Author of 'Wasted: A Memoir of Anorexia and Bulimia', possibly the best book on eating disorders, and certainly an extremely intelligent, affecting and informative work of art.
Marya Justine Hornbacher, aka Marya Hornbacher-Beard, was born in 1974 in California to Jay Hornbacher and Judy Williams. The family moved to Edina, Minnesota, where she attended Concord Elementary School and became bulimic at the age of nine. In 1989, at the age of fifteen, she became anorexic. She attended Interlochen Arts Academy in 1990, majoring in English (creative writing). After this, she was hospitalised for the first time (of five), and her eating disorder got worse. Following being kicked out of her third hospitalisation as untreatable, she was institutionalised in Lowe House Children's Residential Treatment Center as a last resort before Willmar, the Minnesota state asylum "for the legally insane. Where you are left to die in the kind, soft-spoken care of nice men in white coats" ('Wasted', page 184). In Lowe House, she seemed to recover, but eventually claimed to have been sexually abused as a way of avoiding dealing with her real problems and fully giving up her eating disorder. On leaving Lowe House, she attended American University in Washington D.C., and her anorexia resurfaced, with her weight plummeting to below four stone. She was finally hospitalised again in February 1993, when the doctors gave her a life expectancy of one week. She says that giving up her anorexia is the hardest thing she has ever done, and considers herself much stronger for it. Her description of her current state is heartrending:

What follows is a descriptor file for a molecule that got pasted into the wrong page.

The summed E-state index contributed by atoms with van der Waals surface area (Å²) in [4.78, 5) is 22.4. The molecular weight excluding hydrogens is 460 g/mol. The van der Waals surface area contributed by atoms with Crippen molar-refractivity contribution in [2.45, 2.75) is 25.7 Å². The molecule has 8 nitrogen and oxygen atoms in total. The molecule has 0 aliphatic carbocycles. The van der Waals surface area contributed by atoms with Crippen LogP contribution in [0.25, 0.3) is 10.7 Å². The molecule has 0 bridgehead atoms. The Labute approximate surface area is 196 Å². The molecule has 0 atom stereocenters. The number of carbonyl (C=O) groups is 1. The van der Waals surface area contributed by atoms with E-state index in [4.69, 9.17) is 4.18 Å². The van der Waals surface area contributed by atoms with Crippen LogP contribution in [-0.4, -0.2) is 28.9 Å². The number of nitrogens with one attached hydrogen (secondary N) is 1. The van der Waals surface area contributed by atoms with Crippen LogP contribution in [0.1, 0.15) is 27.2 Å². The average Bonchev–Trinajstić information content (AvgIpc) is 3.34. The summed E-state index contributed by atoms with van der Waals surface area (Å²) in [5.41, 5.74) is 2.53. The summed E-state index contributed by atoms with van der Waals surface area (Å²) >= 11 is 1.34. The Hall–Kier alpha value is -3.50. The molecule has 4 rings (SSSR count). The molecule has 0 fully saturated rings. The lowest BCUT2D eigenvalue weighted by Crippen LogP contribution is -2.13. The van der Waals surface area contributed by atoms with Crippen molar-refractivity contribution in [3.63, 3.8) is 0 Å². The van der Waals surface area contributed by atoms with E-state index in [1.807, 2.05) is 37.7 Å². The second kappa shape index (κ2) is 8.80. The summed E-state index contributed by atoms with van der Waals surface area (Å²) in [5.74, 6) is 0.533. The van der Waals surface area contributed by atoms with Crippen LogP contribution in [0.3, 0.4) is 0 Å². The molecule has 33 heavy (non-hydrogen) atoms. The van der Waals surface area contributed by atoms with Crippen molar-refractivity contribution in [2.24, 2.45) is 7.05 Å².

"And when, after fifteen years of bingeing, barfing, needles and tubes and terror and rage, and medical crises and personal failure and loss after loss - when, after all this, you are in your early twenties and staring down a vastly abbreviated life expectancy, and the eating disorder still takes up half your body, half your brain, with its invisible eroding force, when you have spent the majority of your life sick, and when you do not yet know what it means to be "well" or "normal," when you doubt that those words even have meaning any more, there are still no answers. You will die young, and you have no way to make sense of that fact.
You have this: You are thin.
Hornbacher is still not healthy. She makes this clear. She has a heart murmur, and her immune and reproductive systems do not work. She is still diagnosed as ED-NOS (eating disorder not otherwise specified) and bipolar, cyclothymic, hypomanic. She began cutting herself once she gave up anorexia, and attempted suicide by slitting her left wrist in November 1994. She lives with her husband, Julian Beard, and her cat, in Minneapolis. (Update: the lovely alarm has informed me that Hornbacher and her husband are now divorced.)
Hornbacher wrote Wasted, her autobiography, in 1996, when she was 23. When reading Wasted, her clarity, intelligence and quality of writing make it extremely difficult to believe that she was that young, and that Wasted is her first book. It is one of the most distressing and beautiful things I have ever read, and Hornbacher is, without doubt, one of my heroines.